I don't know about jets and you already got an answer regarding the bundle of automorphisms, anyway if you want a $GL_{n,Y}$-torsor over $Y$ that gives you back your original vector bundle $Z=V(\mathcal{E})=Spec_Y Sym(\mathcal{E})\to Y$ when you apply the associate bundle construction with $\mathcal{O}_Y^n$, you should take the bundle of local frames of $Z$, that is $P=\underline{Isom}_Y(\mathbb{A}^n_Y,Z)\to Y$, where $\underline{Isom}$ is the scheme representing the sheaf of isomorphisms. This is a $GL_{n,Y}$-torsor over $Y$ by the action of $GL_{n,Y}$ on $\mathbb{A}^n_Y$, and if you want a sheaf $\mathcal{F}$ of $\mathcal{O}_Y$-algebras such that $P=Spec_Y(\mathcal{F})$, it seems reasonable (but i didn't really check) that you can take $\mathcal{F}=\underline{Isom}_{\mathcal{O}_Y-\text{alg}}(Sym(\mathcal{E}),\mathcal{O}_Y^n[x_1,..,x_n])$.

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 Just out of curiosity, how do you show that the sheaf of isomorphisms is represented by a scheme? – Michael Thaddeus Jun 9 2010 at 8:55 I think it follows from standard theorems of Grothendieck, but in this case you can use descent for affine morphisms. More precisely, you have a zariski cover, say $U_i$, of $Y$ on which $Z$ is isomorphic to $\mathbb{A}^n$. Over each of these, $\underline{Isom}_Y(\mathbb{A}^n_Y,Z)$ will be isomorphic to $GL_{n,U_i}$, which is affine over $U_i$. Using descent for affine morphisms you get an affine scheme that represents the sheaf $\underline{Isom}_Y(\mathbb{A}^n_Y,Z)$. – Mattia Talpo Jun 9 2010 at 9:55 On second thought, since we're working with the zariski topology here, calling for descent isn't really necessary.. You just have to glue the various $GL_{n,U_i}$ along the preimages of the intersections $U_i\cap U_j$. – Mattia Talpo Jun 9 2010 at 10:19 OK, since everything is locally trivial this is very easy, but I meant my question in a broader context: do you know a specific reference where these standard theorems of Grothendieck are found? One could no doubt deduce it by hand from the existence of the Hilbert scheme, but this would be a pain. – Michael Thaddeus Jun 9 2010 at 12:38 Oh, I had forgotten about the Isom construction. Thanks! – S. Carnahan♦ Jun 9 2010 at 15:39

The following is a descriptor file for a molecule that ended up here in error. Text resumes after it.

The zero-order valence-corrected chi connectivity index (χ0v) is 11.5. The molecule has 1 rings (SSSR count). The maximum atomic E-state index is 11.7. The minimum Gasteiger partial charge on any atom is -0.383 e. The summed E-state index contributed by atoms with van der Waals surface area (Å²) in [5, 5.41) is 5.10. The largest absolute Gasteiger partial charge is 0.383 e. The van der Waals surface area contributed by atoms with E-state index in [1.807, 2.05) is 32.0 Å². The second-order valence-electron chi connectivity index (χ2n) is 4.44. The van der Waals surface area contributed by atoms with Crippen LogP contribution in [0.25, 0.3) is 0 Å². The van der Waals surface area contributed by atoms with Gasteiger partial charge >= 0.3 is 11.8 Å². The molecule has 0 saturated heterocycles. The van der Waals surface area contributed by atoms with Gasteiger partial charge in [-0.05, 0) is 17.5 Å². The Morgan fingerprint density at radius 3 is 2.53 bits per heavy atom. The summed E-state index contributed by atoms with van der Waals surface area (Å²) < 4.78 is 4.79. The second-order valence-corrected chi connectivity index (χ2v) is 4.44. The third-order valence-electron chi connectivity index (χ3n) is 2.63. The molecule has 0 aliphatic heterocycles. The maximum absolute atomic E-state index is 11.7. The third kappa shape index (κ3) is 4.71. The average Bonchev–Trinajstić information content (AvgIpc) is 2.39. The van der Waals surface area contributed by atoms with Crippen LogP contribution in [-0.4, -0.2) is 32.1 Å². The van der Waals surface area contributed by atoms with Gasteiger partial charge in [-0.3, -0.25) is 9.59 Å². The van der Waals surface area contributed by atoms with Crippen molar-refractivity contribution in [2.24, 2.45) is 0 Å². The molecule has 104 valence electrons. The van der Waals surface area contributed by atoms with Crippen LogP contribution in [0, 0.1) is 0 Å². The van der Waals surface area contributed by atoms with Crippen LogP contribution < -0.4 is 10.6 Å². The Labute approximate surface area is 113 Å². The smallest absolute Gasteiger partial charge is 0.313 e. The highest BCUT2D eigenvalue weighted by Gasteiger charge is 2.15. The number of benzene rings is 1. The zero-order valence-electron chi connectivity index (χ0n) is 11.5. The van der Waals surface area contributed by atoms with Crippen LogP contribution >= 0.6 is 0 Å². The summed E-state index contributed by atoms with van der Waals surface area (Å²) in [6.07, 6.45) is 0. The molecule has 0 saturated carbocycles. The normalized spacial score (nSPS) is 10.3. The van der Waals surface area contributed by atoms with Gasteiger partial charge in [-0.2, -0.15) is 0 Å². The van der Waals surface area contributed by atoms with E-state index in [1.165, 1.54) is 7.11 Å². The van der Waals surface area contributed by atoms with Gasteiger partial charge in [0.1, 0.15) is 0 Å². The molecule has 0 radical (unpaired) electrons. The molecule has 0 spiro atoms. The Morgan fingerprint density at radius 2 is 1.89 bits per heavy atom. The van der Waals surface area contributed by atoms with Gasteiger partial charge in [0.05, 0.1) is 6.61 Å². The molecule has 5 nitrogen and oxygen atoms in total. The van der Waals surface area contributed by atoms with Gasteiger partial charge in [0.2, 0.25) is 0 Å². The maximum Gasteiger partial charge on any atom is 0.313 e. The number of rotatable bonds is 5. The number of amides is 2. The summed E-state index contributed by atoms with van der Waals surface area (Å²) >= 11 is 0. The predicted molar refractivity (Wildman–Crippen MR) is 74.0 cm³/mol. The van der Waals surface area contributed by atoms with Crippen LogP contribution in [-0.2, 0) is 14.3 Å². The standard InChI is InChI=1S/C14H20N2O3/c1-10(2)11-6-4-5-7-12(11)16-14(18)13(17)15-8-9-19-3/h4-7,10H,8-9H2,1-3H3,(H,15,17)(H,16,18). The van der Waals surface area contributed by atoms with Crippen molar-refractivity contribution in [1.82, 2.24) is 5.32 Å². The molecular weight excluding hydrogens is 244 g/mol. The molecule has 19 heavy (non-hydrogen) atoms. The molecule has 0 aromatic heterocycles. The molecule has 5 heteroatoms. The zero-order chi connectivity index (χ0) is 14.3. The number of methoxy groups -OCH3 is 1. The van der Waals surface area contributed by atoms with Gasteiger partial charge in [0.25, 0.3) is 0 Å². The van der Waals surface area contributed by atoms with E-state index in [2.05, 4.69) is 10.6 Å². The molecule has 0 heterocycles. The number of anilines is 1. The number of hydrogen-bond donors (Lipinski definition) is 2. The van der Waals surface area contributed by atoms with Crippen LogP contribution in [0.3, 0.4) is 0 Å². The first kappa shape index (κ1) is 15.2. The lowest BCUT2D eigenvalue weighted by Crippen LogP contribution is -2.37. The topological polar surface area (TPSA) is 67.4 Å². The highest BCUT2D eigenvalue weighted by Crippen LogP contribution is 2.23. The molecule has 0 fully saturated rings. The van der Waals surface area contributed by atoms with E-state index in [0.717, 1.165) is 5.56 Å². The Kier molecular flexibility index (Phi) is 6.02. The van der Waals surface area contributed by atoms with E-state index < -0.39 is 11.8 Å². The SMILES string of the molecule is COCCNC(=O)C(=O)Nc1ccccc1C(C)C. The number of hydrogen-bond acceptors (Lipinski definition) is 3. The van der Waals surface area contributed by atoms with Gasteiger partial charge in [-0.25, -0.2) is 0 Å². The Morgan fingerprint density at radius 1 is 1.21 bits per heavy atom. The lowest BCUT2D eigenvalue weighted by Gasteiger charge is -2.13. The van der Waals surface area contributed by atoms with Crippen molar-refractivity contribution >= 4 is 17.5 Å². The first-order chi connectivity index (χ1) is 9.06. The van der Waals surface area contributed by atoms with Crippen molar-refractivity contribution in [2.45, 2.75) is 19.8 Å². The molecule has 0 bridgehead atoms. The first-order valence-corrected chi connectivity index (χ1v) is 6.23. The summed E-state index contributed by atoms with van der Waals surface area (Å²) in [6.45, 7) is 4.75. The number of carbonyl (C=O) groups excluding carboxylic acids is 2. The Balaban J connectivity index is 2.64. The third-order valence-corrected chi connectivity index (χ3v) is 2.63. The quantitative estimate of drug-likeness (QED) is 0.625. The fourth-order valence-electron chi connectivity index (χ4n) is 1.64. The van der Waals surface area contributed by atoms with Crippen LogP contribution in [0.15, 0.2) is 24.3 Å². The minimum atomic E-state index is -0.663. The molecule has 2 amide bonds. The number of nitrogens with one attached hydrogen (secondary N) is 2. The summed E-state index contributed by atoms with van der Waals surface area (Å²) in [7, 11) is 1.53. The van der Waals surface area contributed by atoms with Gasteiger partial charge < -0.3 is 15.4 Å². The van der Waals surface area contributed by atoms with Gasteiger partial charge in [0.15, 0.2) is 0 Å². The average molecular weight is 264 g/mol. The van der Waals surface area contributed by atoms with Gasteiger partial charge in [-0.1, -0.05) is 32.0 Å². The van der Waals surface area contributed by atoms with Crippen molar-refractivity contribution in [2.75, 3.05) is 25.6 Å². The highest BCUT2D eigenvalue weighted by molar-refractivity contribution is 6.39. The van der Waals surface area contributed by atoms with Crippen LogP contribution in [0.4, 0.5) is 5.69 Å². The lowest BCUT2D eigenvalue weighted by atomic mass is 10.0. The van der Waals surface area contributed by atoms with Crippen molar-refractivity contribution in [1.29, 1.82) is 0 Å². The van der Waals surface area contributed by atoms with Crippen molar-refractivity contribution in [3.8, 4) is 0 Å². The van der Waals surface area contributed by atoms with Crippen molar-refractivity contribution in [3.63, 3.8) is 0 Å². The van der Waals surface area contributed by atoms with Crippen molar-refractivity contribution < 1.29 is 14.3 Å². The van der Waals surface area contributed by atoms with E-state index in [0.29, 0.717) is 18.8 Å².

Thank you, Michael. Now I think I have mixed up two constructions, and that the torsor P with the associated bundle property I wanted is not the same as the adjoint $GL_n$-bundle of automorphisms. Is that the case? – S. Carnahan♦ Jun 9 2010 at 1:19 My understanding is that the 1-jets lie in an extension 0 --> T* --> J(1) --> O --> 0, which is split by the functions vanishing at the given point and the constant functions. So J(1) = T* + O. On the other hand, the extensions defining higher jets 0 --> Sym^k T* --> J(k) --> J(k+1) --> 0 need not split. Since representations of GL(n) are completely reducible, this means you won't obtain the jet bundles from any associated bundle construction starting from the tangent bundle. – Michael Thaddeus Jun 9 2010 at 7:36 This clears up a lot. I think the jet bundles come from an associated bundle construction using automorphism groups of infinitesimal neighborhoods, so first order uses $GL_n$, but higher order uses nilpotent extensions by $1 + M_n[t]/t^k$. – S. Carnahan♦ Jun 9 2010 at 15:36